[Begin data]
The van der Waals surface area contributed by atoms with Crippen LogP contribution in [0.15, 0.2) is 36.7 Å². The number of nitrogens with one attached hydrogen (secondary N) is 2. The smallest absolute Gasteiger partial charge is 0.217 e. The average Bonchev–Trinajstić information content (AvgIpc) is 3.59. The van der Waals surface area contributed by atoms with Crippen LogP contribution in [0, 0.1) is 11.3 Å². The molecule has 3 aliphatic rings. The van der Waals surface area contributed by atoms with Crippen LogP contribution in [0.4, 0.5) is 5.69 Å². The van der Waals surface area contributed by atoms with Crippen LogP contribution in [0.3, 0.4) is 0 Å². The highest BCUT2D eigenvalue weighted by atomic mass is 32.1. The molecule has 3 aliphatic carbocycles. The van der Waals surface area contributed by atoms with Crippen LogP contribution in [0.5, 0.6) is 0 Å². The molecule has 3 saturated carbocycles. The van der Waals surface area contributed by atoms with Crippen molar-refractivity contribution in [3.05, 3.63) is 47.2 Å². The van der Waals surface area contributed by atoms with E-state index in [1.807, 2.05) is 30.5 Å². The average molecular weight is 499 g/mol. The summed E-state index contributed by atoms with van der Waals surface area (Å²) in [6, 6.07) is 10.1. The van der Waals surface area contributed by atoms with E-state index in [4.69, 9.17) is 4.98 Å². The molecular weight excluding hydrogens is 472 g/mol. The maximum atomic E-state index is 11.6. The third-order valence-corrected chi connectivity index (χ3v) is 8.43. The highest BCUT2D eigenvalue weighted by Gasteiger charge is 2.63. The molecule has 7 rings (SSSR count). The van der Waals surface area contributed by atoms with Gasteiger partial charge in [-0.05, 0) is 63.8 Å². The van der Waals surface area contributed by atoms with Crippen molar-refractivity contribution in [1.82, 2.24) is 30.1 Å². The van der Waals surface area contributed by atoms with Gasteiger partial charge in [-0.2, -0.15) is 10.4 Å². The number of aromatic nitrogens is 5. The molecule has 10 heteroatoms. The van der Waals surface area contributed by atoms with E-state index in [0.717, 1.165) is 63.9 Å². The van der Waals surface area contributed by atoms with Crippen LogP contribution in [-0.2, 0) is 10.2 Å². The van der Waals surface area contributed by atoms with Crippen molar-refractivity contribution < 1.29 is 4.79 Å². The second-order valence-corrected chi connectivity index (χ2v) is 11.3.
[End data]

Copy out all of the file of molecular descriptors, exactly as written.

The van der Waals surface area contributed by atoms with Crippen LogP contribution in [0.15, 0.2) is 36.7 Å². The number of nitrogens with one attached hydrogen (secondary N) is 2. The smallest absolute Gasteiger partial charge is 0.217 e. The average Bonchev–Trinajstić information content (AvgIpc) is 3.59. The van der Waals surface area contributed by atoms with Crippen LogP contribution in [0, 0.1) is 11.3 Å². The molecule has 3 aliphatic rings. The van der Waals surface area contributed by atoms with Crippen LogP contribution in [0.4, 0.5) is 5.69 Å². The van der Waals surface area contributed by atoms with Crippen LogP contribution in [0.3, 0.4) is 0 Å². The highest BCUT2D eigenvalue weighted by atomic mass is 32.1. The molecule has 3 aliphatic carbocycles. The van der Waals surface area contributed by atoms with Crippen LogP contribution in [0.5, 0.6) is 0 Å². The molecule has 3 saturated carbocycles. The van der Waals surface area contributed by atoms with Crippen molar-refractivity contribution in [3.05, 3.63) is 47.2 Å². The van der Waals surface area contributed by atoms with E-state index in [1.807, 2.05) is 30.5 Å². The average molecular weight is 499 g/mol. The summed E-state index contributed by atoms with van der Waals surface area (Å²) in [6, 6.07) is 10.1. The van der Waals surface area contributed by atoms with E-state index in [4.69, 9.17) is 4.98 Å². The molecular weight excluding hydrogens is 472 g/mol. The maximum atomic E-state index is 11.6. The third-order valence-corrected chi connectivity index (χ3v) is 8.43. The highest BCUT2D eigenvalue weighted by Gasteiger charge is 2.63. The molecule has 7 rings (SSSR count). The van der Waals surface area contributed by atoms with Gasteiger partial charge in [-0.05, 0) is 63.8 Å². The van der Waals surface area contributed by atoms with Crippen molar-refractivity contribution in [1.82, 2.24) is 30.1 Å². The van der Waals surface area contributed by atoms with Gasteiger partial charge in [-0.2, -0.15) is 10.4 Å². The number of aromatic nitrogens is 5. The molecule has 10 heteroatoms. The van der Waals surface area contributed by atoms with E-state index in [0.717, 1.165) is 63.9 Å². The van der Waals surface area contributed by atoms with Crippen LogP contribution in [-0.2, 0) is 10.2 Å². The van der Waals surface area contributed by atoms with Crippen molar-refractivity contribution < 1.29 is 4.79 Å². The second-order valence-corrected chi connectivity index (χ2v) is 11.3.